Rent Scary Stories to Tell in the Dark (2019)

3.0 of 5 from 194 ratings
1h 43min
Rent Scary Stories to Tell in the Dark Online DVD & Blu-ray Rental
  • General info
  • Available formats
Synopsis:
It's 1968 in America. Change is blowing in the wind...but seemingly far removed from the unrest in the cities is the small town of Mill Valley where for generations, the shadow of the Bellows family has loomed large. It is in their mansion on the edge of town that Sarah (Kathleen Pollard), a young girl with horrible secrets, turned her tortured life into a series of scary stories, written in a book that has transcended time - stories that have a way of becoming all too real for a group of teenagers who discover Sarah's terrifying home.
Actors:
, , , , , , , Natalie Ganzhorn, , , , , , , , , , , ,
Directors:
Producers:
Jason F. Brown, J. Miles Dale, Sean Daniel, Guillermo Del Toro, Elizabeth Grave
Writers:
Dan Hageman, Kevin Hageman, Guillermo Del Toro, Patrick Melton, Marcus Dunstan, Alvin Schwartz
Studio:
EntertainmentOne
Genres:
Drama, Horror, New Releases, Thrillers
BBFC:
Release Date:
06/01/2020
Run Time:
103 minutes
Languages:
English, English Audio Description
Subtitles:
English Hard of Hearing
DVD Regions:
Region 2
Formats:
Pal
Aspect Ratio:
Widescreen 2.39:1
Colour:
Colour
Bonus:
  • A Classic Transformed
  • Creature Vignettes
  • Cast and Crew Interviews
  • Dark Tales
  • Make-Up Timelapse
  • Rebels with a Cause
  • Red Spot Clip
BBFC:
Release Date:
06/01/2020
Run Time:
108 minutes
Languages:
English, English Audio Description
Subtitles:
English Hard of Hearing
Formats:
Pal
Aspect Ratio:
Widescreen 2.39:1
Colour:
Colour
BLU-RAY Regions:
B
Bonus:
  • A Classic Transformed
  • Creature Vignettes
  • Cast and Crew Interviews
  • Dark Tales
  • Make-Up Timelapse
  • Rebels with a Cause
  • Red Spot Clip

Rent other films like Scary Stories to Tell in the Dark

Reviews (1) of Scary Stories to Tell in the Dark

Family friendly horrors - and why not? - Scary Stories to Tell in the Dark review by NP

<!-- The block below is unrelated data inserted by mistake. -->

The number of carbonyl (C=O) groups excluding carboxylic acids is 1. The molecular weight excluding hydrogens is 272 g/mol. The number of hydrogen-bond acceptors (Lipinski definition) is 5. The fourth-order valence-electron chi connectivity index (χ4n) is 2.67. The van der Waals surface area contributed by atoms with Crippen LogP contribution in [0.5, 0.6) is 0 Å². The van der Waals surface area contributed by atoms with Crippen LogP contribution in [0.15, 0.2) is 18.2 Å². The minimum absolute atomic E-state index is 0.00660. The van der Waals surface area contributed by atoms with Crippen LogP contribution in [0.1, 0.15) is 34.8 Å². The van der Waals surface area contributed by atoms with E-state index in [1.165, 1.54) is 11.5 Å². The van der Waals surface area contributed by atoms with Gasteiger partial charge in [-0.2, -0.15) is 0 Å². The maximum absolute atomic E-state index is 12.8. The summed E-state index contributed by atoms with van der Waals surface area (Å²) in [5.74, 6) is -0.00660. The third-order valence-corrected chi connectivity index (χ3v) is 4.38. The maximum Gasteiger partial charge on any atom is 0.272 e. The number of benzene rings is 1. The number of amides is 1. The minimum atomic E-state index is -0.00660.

Spoiler Alert
04/03/2020

As Disney films increase their grip on cinema, there have been a few horror movies that seem to have adopted a kind of Disney-esque style. Nothing wrong with that. In fact, the idea of a family-friendly horror film has its merits. It all depends on what the viewer is looking for.

Guillermo Del Toro has proven himself to be very talented in producing the kind of filmic stories that straddle audiences – fusing a child-like fairytale whimsy with truly dark scenarios and creatures. His involvement here is fairly evident regarding that style, and there are many moments that you can imagine a youngster being comforted by the presence of parents who are also enjoying the frights.

Among the talented actors here, Zoe Colletti as Sheila Nichols proves to be the star of the show. Funny, brave, mischievous but never bratty, she carries the weight of the various set-pieces very convincingly – when she is scared, you know there’s in trouble in store. Equally, the various monsters impress during their (too) brief screen time. There are some imaginative nightmare characters: possibly my favourite is ‘the Pale Lady’, a lackadaisical obese creature with long dank hair. Only on screen a few moments, she nevertheless makes an impression.

This might not thrill those who are after something more genuinely frightening, but as a chiller designed to appeal to most ages, I’d say this does its job. My score is 6 out of 10.

1 out of 1 members found this review helpful.

Critic review

Scary Stories to Tell in the Dark review by Mark McPherson - Cinema Paradiso